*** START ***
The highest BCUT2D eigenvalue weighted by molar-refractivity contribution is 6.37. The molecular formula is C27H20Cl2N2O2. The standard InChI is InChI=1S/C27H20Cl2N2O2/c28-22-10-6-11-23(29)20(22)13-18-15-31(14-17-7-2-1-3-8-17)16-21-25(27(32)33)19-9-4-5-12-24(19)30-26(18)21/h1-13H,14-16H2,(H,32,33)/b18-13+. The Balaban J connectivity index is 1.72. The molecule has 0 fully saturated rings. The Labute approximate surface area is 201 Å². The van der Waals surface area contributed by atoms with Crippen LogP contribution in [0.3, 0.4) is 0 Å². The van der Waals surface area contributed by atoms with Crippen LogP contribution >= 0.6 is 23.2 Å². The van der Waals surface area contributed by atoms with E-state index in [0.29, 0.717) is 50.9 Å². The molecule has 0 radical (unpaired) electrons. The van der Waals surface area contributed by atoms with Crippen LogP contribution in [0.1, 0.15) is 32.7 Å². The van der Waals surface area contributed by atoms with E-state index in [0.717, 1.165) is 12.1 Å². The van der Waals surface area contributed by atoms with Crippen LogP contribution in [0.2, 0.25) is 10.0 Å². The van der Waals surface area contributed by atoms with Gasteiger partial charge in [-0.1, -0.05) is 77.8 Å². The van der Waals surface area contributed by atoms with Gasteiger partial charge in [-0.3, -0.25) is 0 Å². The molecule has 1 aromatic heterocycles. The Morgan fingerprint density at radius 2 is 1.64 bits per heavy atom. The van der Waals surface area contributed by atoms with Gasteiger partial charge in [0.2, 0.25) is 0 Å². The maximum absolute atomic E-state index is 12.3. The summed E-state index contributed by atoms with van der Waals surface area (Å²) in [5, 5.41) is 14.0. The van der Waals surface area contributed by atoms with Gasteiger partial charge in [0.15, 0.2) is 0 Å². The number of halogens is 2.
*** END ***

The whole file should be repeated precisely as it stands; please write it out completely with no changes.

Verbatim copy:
The highest BCUT2D eigenvalue weighted by molar-refractivity contribution is 6.37. The molecular formula is C27H20Cl2N2O2. The standard InChI is InChI=1S/C27H20Cl2N2O2/c28-22-10-6-11-23(29)20(22)13-18-15-31(14-17-7-2-1-3-8-17)16-21-25(27(32)33)19-9-4-5-12-24(19)30-26(18)21/h1-13H,14-16H2,(H,32,33)/b18-13+. The Balaban J connectivity index is 1.72. The molecule has 0 fully saturated rings. The Labute approximate surface area is 201 Å². The van der Waals surface area contributed by atoms with Crippen LogP contribution in [0.3, 0.4) is 0 Å². The van der Waals surface area contributed by atoms with Crippen LogP contribution >= 0.6 is 23.2 Å². The van der Waals surface area contributed by atoms with E-state index in [0.29, 0.717) is 50.9 Å². The molecule has 0 radical (unpaired) electrons. The van der Waals surface area contributed by atoms with Crippen LogP contribution in [0.1, 0.15) is 32.7 Å². The van der Waals surface area contributed by atoms with E-state index in [0.717, 1.165) is 12.1 Å². The van der Waals surface area contributed by atoms with Crippen LogP contribution in [0.2, 0.25) is 10.0 Å². The van der Waals surface area contributed by atoms with Gasteiger partial charge in [-0.1, -0.05) is 77.8 Å². The van der Waals surface area contributed by atoms with Gasteiger partial charge in [-0.3, -0.25) is 0 Å². The molecule has 1 aromatic heterocycles. The Morgan fingerprint density at radius 2 is 1.64 bits per heavy atom. The van der Waals surface area contributed by atoms with Gasteiger partial charge in [0.2, 0.25) is 0 Å². The maximum absolute atomic E-state index is 12.3. The summed E-state index contributed by atoms with van der Waals surface area (Å²) in [5, 5.41) is 14.0. The van der Waals surface area contributed by atoms with Gasteiger partial charge in [0.15, 0.2) is 0 Å². The number of halogens is 2.